Should you use a home equity loan for debt consolidation?

A home equity loan for debt consolidation can offer homeowners a competitive rate and the ability to tackle debt faster. Learn more about home equity loans and other alternatives to consider.

Siarra Ortiz
February 22, 2024

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Are you looking to take control of your financial future? For the average person, that journey begins with eliminating debt. Whether you want to live a debt-free lifestyle or hope to achieve a specific dream, debt can prevent you from accomplishing your goals.

With debt consolidation, you can combine your balances into one monthly payment — often with a lower interest rate — and improve the payoff journey. This post will explore the workings of using a home equity loan for debt consolidation, the pros and cons, and the alternatives to consider.

What is a home equity loan?

A home equity loan allows you to borrow against the equity in your property for a lump sum of cash. Repayment involves monthly payments with a fixed interest rate over a set term, typically 5-30-years.

When considering debt consolidation, home equity loans offer better rates than other products. Additionally, there's no restriction on how you can use your funds, which means you can consolidate whatever debt you need to.

Home equity loan requirements:

  • A combined loan-to-value ratio (CLTV) of 80-85% or lower
  • A credit score of 620 or higher
  • A debt-to-income ratio of 43% or lower
  • Sufficient income

The pros and cons of using a home equity loan for debt consolidation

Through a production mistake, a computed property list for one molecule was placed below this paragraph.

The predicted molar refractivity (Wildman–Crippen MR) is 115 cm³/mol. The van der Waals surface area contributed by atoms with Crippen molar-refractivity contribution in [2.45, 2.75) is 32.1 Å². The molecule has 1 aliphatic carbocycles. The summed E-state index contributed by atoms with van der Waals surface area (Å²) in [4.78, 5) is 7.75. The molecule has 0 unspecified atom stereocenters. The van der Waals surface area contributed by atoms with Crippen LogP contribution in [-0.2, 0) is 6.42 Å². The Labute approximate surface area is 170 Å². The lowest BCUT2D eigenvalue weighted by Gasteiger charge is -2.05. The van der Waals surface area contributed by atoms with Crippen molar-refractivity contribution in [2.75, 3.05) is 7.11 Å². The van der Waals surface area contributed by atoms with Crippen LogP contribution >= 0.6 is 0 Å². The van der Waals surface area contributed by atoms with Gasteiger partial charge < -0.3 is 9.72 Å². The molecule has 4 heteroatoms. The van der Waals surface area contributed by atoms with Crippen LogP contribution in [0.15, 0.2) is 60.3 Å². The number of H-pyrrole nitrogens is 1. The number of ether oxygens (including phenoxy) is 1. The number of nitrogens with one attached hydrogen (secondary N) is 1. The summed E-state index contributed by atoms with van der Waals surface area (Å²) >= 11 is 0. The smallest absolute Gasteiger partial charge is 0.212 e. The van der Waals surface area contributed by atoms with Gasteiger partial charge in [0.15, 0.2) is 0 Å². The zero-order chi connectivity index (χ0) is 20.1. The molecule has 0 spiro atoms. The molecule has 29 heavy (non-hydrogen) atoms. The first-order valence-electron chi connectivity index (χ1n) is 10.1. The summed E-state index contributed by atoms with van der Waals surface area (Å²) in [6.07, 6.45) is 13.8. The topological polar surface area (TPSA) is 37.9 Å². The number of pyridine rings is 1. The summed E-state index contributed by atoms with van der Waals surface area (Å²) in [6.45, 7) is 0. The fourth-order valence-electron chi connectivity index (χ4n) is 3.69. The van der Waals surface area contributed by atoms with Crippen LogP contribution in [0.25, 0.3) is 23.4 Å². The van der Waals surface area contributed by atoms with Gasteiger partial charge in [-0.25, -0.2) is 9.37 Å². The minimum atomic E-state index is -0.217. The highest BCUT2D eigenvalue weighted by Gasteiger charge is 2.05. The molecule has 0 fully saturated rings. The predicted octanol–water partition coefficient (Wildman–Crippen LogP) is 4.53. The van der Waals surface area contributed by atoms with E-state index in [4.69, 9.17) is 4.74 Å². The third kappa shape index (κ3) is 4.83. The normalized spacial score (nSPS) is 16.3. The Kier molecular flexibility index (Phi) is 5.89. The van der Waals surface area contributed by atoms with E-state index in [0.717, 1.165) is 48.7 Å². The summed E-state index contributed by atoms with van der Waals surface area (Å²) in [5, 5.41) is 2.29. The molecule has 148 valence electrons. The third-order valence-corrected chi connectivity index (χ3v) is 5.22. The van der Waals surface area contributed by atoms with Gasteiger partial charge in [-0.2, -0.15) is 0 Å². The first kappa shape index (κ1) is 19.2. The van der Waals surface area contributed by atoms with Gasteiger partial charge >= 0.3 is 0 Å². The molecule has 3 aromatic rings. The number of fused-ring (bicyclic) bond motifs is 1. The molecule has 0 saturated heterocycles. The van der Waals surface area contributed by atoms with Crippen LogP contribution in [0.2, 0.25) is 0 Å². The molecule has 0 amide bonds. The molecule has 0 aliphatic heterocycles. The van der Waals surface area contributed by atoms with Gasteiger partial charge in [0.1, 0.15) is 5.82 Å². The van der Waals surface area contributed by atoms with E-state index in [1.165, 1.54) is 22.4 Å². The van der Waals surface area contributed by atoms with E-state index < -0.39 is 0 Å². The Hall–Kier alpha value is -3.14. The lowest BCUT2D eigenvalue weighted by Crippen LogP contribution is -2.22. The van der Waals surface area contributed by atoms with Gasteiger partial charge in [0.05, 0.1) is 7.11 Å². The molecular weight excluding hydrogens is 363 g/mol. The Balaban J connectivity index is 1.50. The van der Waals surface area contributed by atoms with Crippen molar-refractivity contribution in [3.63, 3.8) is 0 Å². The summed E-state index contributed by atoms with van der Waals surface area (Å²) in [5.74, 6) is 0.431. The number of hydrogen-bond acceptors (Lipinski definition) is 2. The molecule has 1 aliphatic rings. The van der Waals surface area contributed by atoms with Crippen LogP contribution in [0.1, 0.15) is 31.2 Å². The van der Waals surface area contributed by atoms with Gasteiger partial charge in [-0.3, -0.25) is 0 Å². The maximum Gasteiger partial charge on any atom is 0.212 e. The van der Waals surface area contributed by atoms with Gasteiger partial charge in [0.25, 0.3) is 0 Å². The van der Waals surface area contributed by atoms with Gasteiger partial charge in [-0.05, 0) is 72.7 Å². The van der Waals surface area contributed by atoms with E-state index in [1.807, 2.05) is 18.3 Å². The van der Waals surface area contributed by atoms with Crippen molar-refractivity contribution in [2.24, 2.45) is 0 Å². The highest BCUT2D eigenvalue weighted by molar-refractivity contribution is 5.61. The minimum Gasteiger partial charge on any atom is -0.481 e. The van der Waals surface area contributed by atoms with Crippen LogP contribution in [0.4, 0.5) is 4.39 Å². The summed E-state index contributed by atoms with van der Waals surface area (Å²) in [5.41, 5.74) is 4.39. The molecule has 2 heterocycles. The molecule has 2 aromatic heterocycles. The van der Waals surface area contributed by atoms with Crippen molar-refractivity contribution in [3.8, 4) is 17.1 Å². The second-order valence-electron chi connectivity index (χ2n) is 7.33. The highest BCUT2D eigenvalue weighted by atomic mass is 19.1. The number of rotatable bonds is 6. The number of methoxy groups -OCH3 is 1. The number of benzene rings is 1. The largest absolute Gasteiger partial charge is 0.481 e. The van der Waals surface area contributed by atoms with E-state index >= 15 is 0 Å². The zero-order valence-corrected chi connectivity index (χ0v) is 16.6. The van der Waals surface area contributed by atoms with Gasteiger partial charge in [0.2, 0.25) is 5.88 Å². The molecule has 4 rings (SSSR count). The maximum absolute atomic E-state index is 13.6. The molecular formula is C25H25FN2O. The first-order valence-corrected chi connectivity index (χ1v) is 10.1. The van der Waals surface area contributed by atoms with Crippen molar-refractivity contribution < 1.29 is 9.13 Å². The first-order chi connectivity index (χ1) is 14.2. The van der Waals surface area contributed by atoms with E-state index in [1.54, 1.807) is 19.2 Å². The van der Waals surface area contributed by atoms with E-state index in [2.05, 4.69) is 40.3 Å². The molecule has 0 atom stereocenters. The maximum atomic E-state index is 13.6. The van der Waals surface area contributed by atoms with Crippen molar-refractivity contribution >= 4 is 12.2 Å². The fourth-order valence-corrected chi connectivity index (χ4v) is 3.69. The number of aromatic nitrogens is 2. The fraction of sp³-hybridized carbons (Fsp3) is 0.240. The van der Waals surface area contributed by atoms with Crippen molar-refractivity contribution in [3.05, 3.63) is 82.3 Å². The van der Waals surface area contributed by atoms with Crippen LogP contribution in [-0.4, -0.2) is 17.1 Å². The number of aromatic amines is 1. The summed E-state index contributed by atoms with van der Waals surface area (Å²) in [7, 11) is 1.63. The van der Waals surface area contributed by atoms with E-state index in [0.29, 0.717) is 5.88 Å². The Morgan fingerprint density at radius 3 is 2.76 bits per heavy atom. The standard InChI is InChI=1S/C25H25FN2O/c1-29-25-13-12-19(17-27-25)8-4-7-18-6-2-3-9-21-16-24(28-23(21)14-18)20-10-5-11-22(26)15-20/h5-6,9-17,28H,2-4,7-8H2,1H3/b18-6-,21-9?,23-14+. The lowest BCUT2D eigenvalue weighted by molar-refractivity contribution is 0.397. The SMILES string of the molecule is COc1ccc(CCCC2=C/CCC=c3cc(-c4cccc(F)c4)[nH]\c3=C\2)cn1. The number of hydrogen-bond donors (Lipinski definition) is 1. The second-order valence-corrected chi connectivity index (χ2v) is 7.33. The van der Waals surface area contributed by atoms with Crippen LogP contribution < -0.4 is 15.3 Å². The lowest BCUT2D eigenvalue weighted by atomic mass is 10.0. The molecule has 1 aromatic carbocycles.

Lower interest rate

Since your property secures the loan, it often has a lower interest rate than other options, like personal loans and credit cards. By refinancing your high-interest debt at a lower rate, you can save hundreds, or even thousands, in interest.

Fixed interest rate

Unlike credit cards, home equity loans offer a fixed interest rate — protecting homeowners from a volatile market. As a result, you'll have predictable monthly payments throughout the life of the loan.

Single monthly payment

If you have multiple debts with various due dates, managing them effectively can be daunting. Consolidating your balances into one payment can streamline the payoff process and reduce the risk of a late or missed payment.

The ability to pay down debt faster

Lower rates tend to reduce the minimum monthly payment owed. By freeing up more of your cash flow, you can chip away at debt more quickly, should you choose.


Fees and closing costs

Home equity loans have fees and closing costs that you'll be on the hook for. This includes origination, title, appraisal fees, and closing costs. It's critical to weigh these expenses against the cost savings benefit to determine if it's right for you.

The potential for an underwater mortgage

If your home value declines, you can potentially owe more than your home is worth. When you have an underwater mortgage, selling or refinancing can be challenging — unless you can cover the expenses out of pocket.

Reduced equity

Tapping your home wealth to achieve goals is a sound strategy. By leveraging equity to consolidate debt, you'll be limiting your flexibility in the future. You'll likely have to increase your home equity to draw on it again. However, taking out multiple home equity products on the same property is not impossible.  

Risk of losing your home

A home equity loan uses your property as collateral, so a lender may foreclose on your home if you fail to make payments.

When does a home equity loan for debt consolidation make sense?

A home equity loan may be a sound idea if:

  • You'll save more than you spend.
  • You're struggling to manage multiple monthly payments and want to simplify your finances.
  • You're confident in your ability to repay the loan.

A home equity loan may not be worth it if:

  • You're not prepared to stop taking on new debt.
  • You won't say due to fees and closing costs.